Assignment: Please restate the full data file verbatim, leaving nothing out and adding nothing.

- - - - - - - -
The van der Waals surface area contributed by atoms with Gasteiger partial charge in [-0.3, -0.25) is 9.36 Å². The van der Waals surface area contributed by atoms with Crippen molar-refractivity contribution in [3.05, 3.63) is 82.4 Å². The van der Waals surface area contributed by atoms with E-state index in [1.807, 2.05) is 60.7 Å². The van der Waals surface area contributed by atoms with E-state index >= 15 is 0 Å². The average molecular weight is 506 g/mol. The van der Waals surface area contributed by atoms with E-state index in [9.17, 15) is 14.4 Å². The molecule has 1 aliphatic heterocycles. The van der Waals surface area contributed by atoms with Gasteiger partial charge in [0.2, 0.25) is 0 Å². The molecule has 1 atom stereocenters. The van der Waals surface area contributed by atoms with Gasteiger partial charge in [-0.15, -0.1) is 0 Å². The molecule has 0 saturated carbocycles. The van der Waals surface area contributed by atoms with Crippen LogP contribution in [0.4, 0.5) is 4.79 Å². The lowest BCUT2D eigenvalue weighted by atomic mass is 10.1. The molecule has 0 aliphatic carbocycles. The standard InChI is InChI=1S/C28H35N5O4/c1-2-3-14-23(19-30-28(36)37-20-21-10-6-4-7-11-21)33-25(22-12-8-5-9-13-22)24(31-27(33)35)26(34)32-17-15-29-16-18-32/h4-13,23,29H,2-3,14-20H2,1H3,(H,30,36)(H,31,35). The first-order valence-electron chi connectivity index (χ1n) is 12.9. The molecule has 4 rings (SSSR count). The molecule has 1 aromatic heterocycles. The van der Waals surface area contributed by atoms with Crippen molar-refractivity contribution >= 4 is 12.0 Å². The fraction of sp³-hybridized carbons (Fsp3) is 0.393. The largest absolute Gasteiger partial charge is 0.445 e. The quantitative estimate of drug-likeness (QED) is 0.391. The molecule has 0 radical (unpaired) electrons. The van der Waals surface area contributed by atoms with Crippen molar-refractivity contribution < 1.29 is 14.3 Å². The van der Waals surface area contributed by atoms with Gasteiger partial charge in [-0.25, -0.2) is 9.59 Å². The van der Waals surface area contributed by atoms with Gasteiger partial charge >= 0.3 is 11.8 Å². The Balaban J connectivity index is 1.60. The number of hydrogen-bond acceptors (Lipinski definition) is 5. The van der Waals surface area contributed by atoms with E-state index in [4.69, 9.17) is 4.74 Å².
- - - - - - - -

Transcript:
The van der Waals surface area contributed by atoms with Gasteiger partial charge in [-0.3, -0.25) is 9.36 Å². The van der Waals surface area contributed by atoms with Crippen molar-refractivity contribution in [3.05, 3.63) is 82.4 Å². The van der Waals surface area contributed by atoms with E-state index in [1.807, 2.05) is 60.7 Å². The van der Waals surface area contributed by atoms with E-state index >= 15 is 0 Å². The average molecular weight is 506 g/mol. The van der Waals surface area contributed by atoms with E-state index in [9.17, 15) is 14.4 Å². The molecule has 1 aliphatic heterocycles. The van der Waals surface area contributed by atoms with Gasteiger partial charge in [0.2, 0.25) is 0 Å². The molecule has 1 atom stereocenters. The van der Waals surface area contributed by atoms with Gasteiger partial charge in [-0.15, -0.1) is 0 Å². The molecule has 0 saturated carbocycles. The van der Waals surface area contributed by atoms with Crippen LogP contribution in [0.4, 0.5) is 4.79 Å². The lowest BCUT2D eigenvalue weighted by atomic mass is 10.1. The molecule has 0 aliphatic carbocycles. The standard InChI is InChI=1S/C28H35N5O4/c1-2-3-14-23(19-30-28(36)37-20-21-10-6-4-7-11-21)33-25(22-12-8-5-9-13-22)24(31-27(33)35)26(34)32-17-15-29-16-18-32/h4-13,23,29H,2-3,14-20H2,1H3,(H,30,36)(H,31,35). The first-order valence-electron chi connectivity index (χ1n) is 12.9. The molecule has 4 rings (SSSR count). The molecule has 1 aromatic heterocycles. The van der Waals surface area contributed by atoms with Crippen molar-refractivity contribution >= 4 is 12.0 Å². The fraction of sp³-hybridized carbons (Fsp3) is 0.393. The largest absolute Gasteiger partial charge is 0.445 e. The quantitative estimate of drug-likeness (QED) is 0.391. The molecule has 0 radical (unpaired) electrons. The van der Waals surface area contributed by atoms with Crippen molar-refractivity contribution < 1.29 is 14.3 Å². The van der Waals surface area contributed by atoms with Gasteiger partial charge in [-0.25, -0.2) is 9.59 Å². The van der Waals surface area contributed by atoms with Gasteiger partial charge >= 0.3 is 11.8 Å². The Balaban J connectivity index is 1.60. The number of hydrogen-bond acceptors (Lipinski definition) is 5. The van der Waals surface area contributed by atoms with E-state index in [4.69, 9.17) is 4.74 Å².